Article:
State-orchestrated cyber attacks have dominated the media headlines in October, with rogue state North Korea and its alleged 6,800 strong cyber force blamed for several cyber attacks. International intelligence scholars believe the North Korean leadership are using cyber warfare to up the political ante with their ongoing dispute with the United States. The North Koreans, as well as terrible security practices, were directly blamed by the UK National Audit Office for the recent NHS WannaCry attack (despite North Korea denying it). North Korea was also reported to be implicated in the stealing US War Plans from South Korea, and for a spear phishing campaign against the US Power Grid. The possible Russian manipulation of the US election with cyber attacks and rogue social media campaigns is still a story not going away, while the Chinese are alleged to be behind the data theft of Australian F-35 fighter jet, in what is described as an 'extensive' Cyberattack. The finger was pointed at Iran for the recent Parliamentary Emails cyber attacks in the UK, meanwhile, EU governments venting their cyber concern, warning that Cyber Attacks can be an Act of War.

Stephen Hawking caused controversy in both the science and tech industry last year when he said Artificial Intelligence could be a serious threat to human existence, could the plot of The Terminator really come to fruition? Perhaps so, as it was reported that AI had already defeated the Captcha Security Check system. Personally, I believe both AI and Quantum Computing will pose significant new threats to cybersecurity space in the next decade.

A far higher number of personal records were compromised in the Equifax data breach than was previously thought, with millions of UK citizens confirmed to be impacted by the US-based credit checking agency hack. Equifax’s now ex-CEO provided an interesting blow-by-blow account of the cyber-attack at a US government hearing, even though Equifax technical staff were specifically warned about a critical Apache Struts (web server) patch, it was ignored and not applied, which in turn allowed hackers to take full advantage of vulnerability to steal the Equifax data on mass. To make matters even worse, the Equifax consumer breach help website was found to be infecting visitors with spyware.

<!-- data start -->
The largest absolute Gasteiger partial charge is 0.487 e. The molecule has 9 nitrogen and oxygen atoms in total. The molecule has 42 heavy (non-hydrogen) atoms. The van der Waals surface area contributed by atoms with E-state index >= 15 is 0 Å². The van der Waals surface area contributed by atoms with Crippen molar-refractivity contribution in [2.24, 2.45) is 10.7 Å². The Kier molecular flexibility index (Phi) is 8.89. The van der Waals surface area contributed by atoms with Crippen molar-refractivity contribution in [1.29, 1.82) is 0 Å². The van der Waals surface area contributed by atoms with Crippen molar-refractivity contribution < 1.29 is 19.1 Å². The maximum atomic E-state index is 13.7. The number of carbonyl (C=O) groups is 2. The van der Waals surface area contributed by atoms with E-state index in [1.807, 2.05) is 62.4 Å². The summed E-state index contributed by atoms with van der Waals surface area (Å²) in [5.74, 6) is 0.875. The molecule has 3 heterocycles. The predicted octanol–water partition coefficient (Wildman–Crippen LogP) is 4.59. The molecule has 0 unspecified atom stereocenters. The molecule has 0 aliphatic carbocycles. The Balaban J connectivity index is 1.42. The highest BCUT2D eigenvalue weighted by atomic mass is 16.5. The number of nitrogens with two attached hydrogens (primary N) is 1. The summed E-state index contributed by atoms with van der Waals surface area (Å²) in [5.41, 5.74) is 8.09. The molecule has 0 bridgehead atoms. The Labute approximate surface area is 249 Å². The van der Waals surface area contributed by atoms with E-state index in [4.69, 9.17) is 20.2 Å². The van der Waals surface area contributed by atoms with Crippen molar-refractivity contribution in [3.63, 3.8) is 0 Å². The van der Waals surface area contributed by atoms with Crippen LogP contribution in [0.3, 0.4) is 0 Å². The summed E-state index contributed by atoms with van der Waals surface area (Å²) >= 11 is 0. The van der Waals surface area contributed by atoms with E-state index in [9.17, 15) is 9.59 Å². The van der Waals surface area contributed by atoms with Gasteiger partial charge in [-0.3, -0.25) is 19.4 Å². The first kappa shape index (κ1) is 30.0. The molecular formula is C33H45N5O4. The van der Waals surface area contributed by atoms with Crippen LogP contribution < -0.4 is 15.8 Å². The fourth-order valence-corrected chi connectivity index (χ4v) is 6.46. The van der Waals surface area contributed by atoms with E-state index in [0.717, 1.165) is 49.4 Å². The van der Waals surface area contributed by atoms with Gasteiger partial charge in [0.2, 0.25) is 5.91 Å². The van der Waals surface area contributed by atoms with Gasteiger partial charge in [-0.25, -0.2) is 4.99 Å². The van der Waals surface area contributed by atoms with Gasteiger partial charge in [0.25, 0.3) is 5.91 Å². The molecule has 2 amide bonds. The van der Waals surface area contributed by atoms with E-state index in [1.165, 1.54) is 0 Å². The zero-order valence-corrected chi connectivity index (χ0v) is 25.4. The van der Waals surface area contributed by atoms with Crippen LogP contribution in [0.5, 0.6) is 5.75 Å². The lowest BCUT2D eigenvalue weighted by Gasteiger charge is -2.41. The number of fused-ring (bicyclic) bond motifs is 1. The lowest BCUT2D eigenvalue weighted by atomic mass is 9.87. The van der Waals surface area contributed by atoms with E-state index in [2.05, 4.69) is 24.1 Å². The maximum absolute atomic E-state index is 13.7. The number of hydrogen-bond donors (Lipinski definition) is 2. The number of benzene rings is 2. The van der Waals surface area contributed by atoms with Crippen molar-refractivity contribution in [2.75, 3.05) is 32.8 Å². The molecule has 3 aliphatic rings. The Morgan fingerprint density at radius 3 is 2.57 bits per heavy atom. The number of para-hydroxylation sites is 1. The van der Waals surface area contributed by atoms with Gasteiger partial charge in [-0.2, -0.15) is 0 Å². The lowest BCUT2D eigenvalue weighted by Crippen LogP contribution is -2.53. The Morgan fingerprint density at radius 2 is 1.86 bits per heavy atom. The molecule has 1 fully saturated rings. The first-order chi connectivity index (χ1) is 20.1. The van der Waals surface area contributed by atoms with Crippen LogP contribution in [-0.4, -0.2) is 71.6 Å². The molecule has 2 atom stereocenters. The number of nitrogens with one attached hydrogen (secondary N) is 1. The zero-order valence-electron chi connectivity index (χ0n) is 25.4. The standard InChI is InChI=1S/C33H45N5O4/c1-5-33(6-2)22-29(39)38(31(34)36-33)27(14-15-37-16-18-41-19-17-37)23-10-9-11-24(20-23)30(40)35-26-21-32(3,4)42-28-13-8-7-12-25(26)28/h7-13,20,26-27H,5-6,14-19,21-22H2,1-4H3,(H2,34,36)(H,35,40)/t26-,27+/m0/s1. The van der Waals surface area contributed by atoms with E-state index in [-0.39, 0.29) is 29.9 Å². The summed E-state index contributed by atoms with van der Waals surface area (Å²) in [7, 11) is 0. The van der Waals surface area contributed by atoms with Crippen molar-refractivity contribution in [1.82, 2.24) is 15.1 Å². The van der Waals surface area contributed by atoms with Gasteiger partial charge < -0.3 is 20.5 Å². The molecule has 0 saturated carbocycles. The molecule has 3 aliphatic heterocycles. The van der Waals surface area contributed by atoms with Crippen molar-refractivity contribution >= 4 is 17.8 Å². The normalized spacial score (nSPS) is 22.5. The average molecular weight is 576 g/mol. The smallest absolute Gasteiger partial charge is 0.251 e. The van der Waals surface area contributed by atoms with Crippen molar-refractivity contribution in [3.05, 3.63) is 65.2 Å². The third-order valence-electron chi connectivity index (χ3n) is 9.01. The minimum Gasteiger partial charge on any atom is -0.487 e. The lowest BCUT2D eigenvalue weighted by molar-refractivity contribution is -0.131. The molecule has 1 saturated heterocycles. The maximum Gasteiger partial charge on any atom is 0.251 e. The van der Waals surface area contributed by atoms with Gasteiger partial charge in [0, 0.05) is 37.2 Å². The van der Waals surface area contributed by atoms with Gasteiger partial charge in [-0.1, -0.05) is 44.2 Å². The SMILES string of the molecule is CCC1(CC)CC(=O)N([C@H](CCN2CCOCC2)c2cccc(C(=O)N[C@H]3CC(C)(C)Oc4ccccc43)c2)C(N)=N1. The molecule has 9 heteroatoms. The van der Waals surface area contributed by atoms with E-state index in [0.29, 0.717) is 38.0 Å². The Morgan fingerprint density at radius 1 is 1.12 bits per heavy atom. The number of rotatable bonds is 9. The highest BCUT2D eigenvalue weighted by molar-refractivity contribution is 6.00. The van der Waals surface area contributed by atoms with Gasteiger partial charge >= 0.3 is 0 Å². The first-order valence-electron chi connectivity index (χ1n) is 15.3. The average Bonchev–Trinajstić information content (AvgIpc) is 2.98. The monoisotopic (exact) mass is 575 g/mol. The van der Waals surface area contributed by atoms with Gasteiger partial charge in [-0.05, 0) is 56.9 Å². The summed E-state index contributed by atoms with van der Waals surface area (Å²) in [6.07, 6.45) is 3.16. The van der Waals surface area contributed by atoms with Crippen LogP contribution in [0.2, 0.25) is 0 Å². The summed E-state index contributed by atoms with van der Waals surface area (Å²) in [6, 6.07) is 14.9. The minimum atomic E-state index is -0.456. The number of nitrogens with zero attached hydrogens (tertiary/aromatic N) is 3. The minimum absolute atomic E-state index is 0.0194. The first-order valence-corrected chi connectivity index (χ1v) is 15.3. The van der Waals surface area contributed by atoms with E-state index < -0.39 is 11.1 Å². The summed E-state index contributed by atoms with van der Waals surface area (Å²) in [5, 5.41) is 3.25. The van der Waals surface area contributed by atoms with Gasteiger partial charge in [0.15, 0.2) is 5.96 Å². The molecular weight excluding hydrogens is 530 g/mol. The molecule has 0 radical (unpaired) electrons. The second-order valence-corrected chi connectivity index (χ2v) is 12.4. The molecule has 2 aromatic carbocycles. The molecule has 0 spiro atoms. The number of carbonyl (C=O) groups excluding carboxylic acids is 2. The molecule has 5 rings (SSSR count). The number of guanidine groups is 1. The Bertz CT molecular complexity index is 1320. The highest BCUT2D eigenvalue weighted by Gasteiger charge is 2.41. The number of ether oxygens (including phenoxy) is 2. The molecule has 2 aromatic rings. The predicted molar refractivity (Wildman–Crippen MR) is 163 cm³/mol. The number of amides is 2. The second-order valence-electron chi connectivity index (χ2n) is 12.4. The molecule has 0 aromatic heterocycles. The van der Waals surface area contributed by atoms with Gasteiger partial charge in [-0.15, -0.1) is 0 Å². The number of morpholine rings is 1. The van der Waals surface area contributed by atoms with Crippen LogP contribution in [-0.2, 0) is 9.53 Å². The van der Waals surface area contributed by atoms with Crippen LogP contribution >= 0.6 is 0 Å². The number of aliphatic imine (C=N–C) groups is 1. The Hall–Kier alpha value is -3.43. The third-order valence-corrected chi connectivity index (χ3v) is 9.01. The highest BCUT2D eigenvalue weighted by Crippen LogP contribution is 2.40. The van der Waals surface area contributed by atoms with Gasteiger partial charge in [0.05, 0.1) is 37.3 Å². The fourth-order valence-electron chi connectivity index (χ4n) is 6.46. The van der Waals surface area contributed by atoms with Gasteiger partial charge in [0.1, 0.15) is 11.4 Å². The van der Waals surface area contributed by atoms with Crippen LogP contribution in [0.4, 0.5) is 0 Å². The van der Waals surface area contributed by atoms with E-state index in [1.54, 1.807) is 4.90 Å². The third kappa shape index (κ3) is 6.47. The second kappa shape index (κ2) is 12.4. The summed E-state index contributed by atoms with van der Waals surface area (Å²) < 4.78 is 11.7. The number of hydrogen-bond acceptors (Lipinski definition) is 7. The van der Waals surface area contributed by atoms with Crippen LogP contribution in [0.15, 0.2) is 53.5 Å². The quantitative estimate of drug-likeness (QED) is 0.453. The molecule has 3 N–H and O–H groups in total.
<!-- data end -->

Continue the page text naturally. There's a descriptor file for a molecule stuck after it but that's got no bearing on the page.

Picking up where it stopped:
Yahoo revealed all 3 Billion of its user accounts had in fact been breached, in what is truly an astonishing mammoth sized hack, biggest in all history, so far. Elsewhere on the commercial hacking front, Pizza Hut's website was reported to be hacked with customer financial information taken, and Disqus said a 2012 breach it discovered in October exposed the information of 17.5 million its users from as far back as 2007.

It was a super busy month for security vulnerability notifications and patch releases, with Microsoft, Netgear, Oracle, Google, and Apple all releasing rafts of critical level patches. A serious weakness in the wireless networking WPA2 protocol was made public to great fanfare after researchers suggested all Wifi devices using WPA2 on the planet were vulnerable to an attack called Krack, which exploited the WPA2 weakness. Krack is a man-in-the-middle attack which allows an attacker to eavesdrop or redirect users to fake websites over Wifi networks secured using the WPA2 protocol. At the time of writing most wireless access point vendors and operating system providers had released patches to close the WPA2 vulnerability, and there have been no known exploits of the vulnerability reported in the wild.

BadRabbit is a new strain of ransomware which is emerging and is reported to be infecting systems and networks in Russia and the Ukraine at the moment. BadRabbit is the latest network self-propagating malware, like NotPeyta and WannaCry, to use the NSA EternalRomance hacking tool. A massive new IoT botnet was discovered, its continued growth is fuelled by malware said to be more sophisticated than previous IoT botnet king, Mirai. Russian based threat actor group APT28 is said to be targeting the exploitation of a recently patched Adobe vulnerability (CVE-2017-11292), in using malicious Microsoft Word attachment, so ensure you keep on top of your system patching and always be careful when opening email attachments. 

Finally, the UK National Cyber Security Centre (NCSC) released its first annual report, as it seeks to improve cybersecurity across the UK. Among NCSC achievements cited in the report are:
  • The launch of Active Cyber Defence, credited with reducing average time a phishing site is online from 27 hours to 1 hour
  • Led UK response to WannaCry
  • Advice website with up to 100,000 visitors per month
  • Three-day Cyber UK Conference in Liverpool
  • 43% increase in visits to the Cyber Security Information Sharing Partnership (CiSP)
  • Produced 200,000 physical items for 190 customer departments via UK Key Production authority to secure and protect communications of Armed Forces and national security
  • 1,000 youngsters on CyberFirst courses and 8,000 young women on CyberFirst Girls competition.
  • Worked with 50 countries, including signing Nato's MoU